20 October 2011 | Nozz
Retreating from nowhere interesting to nowhere interesting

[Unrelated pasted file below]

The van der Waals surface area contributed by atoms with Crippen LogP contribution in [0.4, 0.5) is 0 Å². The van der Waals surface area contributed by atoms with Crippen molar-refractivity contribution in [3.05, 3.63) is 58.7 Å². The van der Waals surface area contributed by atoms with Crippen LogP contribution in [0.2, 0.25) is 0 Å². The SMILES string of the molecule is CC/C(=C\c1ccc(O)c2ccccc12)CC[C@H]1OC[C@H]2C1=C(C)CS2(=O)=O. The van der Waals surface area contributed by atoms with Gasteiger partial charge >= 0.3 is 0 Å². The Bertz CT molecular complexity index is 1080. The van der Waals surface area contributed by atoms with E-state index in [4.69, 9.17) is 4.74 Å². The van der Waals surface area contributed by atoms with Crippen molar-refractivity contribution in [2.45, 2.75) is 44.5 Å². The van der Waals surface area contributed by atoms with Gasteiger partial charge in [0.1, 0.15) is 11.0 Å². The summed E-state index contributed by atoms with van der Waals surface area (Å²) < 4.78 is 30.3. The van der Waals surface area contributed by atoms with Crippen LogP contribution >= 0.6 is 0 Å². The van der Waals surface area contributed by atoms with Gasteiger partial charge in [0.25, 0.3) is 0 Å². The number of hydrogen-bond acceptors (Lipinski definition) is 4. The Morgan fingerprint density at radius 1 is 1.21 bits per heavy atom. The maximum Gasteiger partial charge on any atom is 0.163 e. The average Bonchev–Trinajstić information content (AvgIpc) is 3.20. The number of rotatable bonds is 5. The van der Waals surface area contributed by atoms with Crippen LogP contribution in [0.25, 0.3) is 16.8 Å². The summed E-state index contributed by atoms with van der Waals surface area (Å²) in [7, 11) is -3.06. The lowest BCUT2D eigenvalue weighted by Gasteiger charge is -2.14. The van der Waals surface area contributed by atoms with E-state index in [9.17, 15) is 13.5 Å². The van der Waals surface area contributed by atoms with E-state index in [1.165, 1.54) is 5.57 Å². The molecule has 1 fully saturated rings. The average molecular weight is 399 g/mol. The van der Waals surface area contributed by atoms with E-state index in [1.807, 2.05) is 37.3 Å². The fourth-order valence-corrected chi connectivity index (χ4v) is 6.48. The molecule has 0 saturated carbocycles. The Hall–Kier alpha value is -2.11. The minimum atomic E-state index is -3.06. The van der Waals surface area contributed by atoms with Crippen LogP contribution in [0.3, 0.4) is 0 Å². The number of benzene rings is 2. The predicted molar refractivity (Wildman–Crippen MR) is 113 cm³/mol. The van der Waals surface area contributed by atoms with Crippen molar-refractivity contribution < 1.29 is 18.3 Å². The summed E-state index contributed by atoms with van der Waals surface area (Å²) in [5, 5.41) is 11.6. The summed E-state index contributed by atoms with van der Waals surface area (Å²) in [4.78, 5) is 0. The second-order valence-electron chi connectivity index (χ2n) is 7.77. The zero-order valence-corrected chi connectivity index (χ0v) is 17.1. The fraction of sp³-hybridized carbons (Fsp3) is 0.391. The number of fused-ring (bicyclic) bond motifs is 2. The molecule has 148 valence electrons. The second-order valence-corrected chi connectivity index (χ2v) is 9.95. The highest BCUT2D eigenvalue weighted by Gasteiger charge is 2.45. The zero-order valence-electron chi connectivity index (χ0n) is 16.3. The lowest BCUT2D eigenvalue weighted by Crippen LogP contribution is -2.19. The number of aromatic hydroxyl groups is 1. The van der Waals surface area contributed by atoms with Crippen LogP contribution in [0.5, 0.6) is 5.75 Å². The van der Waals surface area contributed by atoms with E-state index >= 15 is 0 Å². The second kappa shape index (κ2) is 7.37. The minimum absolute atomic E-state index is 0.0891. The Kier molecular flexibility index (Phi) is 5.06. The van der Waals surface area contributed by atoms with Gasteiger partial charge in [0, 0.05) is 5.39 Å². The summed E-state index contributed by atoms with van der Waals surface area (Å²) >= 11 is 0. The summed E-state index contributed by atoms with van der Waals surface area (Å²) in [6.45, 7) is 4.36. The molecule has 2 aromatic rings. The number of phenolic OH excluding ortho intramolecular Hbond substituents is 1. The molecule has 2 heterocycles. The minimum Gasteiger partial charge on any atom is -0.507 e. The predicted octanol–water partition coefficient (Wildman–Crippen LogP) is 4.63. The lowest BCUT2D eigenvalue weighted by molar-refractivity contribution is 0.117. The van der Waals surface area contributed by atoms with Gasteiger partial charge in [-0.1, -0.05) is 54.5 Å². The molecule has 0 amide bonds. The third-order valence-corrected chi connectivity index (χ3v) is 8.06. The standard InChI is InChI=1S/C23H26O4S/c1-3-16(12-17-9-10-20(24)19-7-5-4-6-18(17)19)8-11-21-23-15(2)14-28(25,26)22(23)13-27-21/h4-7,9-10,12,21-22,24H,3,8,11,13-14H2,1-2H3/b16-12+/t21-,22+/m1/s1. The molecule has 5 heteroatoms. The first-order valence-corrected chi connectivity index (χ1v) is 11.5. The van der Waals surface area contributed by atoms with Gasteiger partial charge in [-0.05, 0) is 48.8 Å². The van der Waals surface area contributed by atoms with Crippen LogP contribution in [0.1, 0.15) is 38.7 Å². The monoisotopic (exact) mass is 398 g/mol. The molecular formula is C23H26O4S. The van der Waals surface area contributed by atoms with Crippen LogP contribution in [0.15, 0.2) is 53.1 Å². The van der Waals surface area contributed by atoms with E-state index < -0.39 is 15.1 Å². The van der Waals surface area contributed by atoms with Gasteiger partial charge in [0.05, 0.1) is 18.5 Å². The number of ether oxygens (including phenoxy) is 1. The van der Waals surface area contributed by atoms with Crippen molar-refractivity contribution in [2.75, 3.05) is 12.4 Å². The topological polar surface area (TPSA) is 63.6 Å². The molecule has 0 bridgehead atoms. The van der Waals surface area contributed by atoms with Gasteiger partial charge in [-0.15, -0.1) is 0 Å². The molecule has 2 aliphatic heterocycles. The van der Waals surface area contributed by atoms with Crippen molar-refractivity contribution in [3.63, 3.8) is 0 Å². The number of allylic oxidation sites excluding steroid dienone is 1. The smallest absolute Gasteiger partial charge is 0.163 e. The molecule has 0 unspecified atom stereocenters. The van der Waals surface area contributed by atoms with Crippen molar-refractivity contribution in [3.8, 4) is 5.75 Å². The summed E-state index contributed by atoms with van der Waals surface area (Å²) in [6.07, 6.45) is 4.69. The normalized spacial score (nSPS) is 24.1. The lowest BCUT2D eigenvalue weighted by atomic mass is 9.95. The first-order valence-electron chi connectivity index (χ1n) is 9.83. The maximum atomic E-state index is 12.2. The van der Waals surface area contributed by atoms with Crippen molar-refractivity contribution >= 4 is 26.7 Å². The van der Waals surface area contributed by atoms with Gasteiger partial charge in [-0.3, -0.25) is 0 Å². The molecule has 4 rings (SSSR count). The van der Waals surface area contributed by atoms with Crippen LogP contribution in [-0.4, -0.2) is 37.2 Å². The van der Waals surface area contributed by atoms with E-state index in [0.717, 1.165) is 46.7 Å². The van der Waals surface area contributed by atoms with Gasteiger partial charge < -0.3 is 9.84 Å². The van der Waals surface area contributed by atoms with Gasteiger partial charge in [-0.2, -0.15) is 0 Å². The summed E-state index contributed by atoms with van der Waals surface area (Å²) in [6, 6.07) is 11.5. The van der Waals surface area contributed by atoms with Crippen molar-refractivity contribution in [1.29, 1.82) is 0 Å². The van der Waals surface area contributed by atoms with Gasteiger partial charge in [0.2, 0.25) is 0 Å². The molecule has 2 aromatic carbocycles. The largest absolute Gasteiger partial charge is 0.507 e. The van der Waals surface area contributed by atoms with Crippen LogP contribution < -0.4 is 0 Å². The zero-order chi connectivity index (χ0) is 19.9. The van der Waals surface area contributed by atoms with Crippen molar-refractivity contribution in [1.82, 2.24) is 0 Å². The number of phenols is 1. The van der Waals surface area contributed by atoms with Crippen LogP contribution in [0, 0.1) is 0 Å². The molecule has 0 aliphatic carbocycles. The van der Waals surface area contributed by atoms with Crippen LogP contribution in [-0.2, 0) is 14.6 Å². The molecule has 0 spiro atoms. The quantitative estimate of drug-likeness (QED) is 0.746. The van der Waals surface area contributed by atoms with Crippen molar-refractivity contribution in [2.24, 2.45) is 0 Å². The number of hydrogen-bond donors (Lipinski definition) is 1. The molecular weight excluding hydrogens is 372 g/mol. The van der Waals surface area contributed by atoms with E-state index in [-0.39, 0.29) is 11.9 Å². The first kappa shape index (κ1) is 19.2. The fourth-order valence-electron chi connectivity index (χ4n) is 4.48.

A traumatized young man retreats into himself, he is induced briefly to reestablish contact with the world, but he wonders whether he wasn't better off by himself after all. The premise isn't a bad one; it worked for The Who's TOMMY, for Dan Wollman's HA-TIMHONI, and for Neil Diamond's SHILOH. Here, unfortunately, not so much-- maybe primarily because we don't get a strong enough sense that the world the protagonist retreated from is so bad, nor that the world he retreats into has much allure, nor that he has any personal merits or promise; he's merely a disturbed fellow with whom we can't identify, and we can't identify with any other major character here either. A girl comes knocking on the door (literally) and is supposed to be the protagonist's hold on reality, but her own behavior is unrealistic even by filmscript standards. Also, there is a syndrome that better Israeli movie makers long ago cured themselves of-- the attempt not to be identifiably Israeli. Pathetically, the movie even includes a grandfatherly character called "Grumps"-- evidently because nobody with an ear for English was around to correct it to "Gramps." On the plus side... the soundtrack is quite good.